Mobile Applications – Still Insecure
Businesses are racing to meet the demands for mobile applications, yet mobile application security is an afterthought, just as web application security was when web applications started to proliferate.
As an industry, we know so much about securing web applications that applies to mobile, but most organizations are still repeating past mistakes and making new mobile specific mistakes that expose businesses to security incidents.
According to a recent Gartner report, “Most enterprises are inexperienced in mobile application security. Security testing, if conducted at all, is often done casually — not rigorously — by developers who are mostly concerned with the functionality of applications, not their security.” In this same report, the firm indicates that “through 2015, more than 75% of mobile applications will fail basic security tests.”
Don’t Forget Mobile Web Services
There has been so much talk about mobile device and mobile client security, but the key thing to keep in mind when approaching mobile application security is that it’s critical to test both the client as well as the communication to the web service that powers it. For example, if you’re using your Twitter app, the primary logic that resides on the mobile client is display and user authentication. The app must then communicate to a web service in order to get and send Tweets. This web service is the real power of Twitter and where the real security risk lies. Why attack one user, when you can attack that web service that is used by millions?
Even though mobile applications leverage a client-server model, they are built with entirely new technologies that necessitate new processes, technologies and skills. While mobile application security does drive these new requirements, the overall problem is one that the security industry is already well acquainted with because the vulnerabilities showing up in mobile applications aren’t new at all. We often say that we are “Hacking like it’s 1999” because, the reality is that mobile vulnerabilities are are just the same old vulnerabilities that we have been hunting for over 13 years now: SQL injection, overflow, and client attacks.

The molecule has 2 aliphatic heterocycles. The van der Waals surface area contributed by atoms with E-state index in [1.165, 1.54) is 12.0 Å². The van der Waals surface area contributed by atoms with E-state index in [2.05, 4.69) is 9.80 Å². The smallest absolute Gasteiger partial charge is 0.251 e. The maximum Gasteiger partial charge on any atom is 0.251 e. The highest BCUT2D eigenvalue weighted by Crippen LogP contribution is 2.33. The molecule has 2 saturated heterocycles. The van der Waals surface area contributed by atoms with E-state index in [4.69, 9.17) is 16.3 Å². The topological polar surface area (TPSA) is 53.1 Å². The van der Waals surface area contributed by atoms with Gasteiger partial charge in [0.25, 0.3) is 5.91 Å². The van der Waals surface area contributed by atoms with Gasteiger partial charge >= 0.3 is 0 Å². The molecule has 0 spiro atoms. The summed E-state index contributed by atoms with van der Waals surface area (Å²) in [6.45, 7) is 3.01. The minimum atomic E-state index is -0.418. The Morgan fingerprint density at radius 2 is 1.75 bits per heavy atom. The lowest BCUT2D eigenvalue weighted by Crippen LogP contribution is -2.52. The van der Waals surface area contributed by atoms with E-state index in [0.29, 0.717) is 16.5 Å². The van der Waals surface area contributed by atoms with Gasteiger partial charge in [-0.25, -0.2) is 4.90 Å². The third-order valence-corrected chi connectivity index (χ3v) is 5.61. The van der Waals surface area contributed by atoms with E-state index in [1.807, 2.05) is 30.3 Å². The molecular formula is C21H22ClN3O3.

These new requirements for mobile testing are driven by the new programming languages used for building mobile clients (Objective-C and Android’s Java variant), the new formats used by back-end web services (JSON and REST) and the new authentication and session management options (OAuth, HMAC, etc). And while those familiar SQL Injection attacks look almost exactly like they did 10 ago, you just can’t find them without understanding how to deliver these attacks within the new structures.
SQL Injection Alive and Well
We call the mobile vulns the Where’s Waldo of application security. They’re your old familiar friend, SQL Injection, who looks almost exactly like he did 10 years before – maybe with a few gray hairs – but you just can’t find him as easily because he’s in an all new environment. We simply need to adjust to this new landscape and start looking for our old friend again.
Another important thing to keep in mind about mobile application security testing is that there ARE tools that automate the process. There just aren’t that many of them that automate the entire process or do it very well.
We see several categories of security vulnerabilities in mobile applications:
More on Mobile Application Security
 Gartner Research Document
Gartner, Technology Overview: Mobile Application Security Testing for BYOD Strategies, By Joseph Feiman and Dionisio Zumerle, August 30, 2013.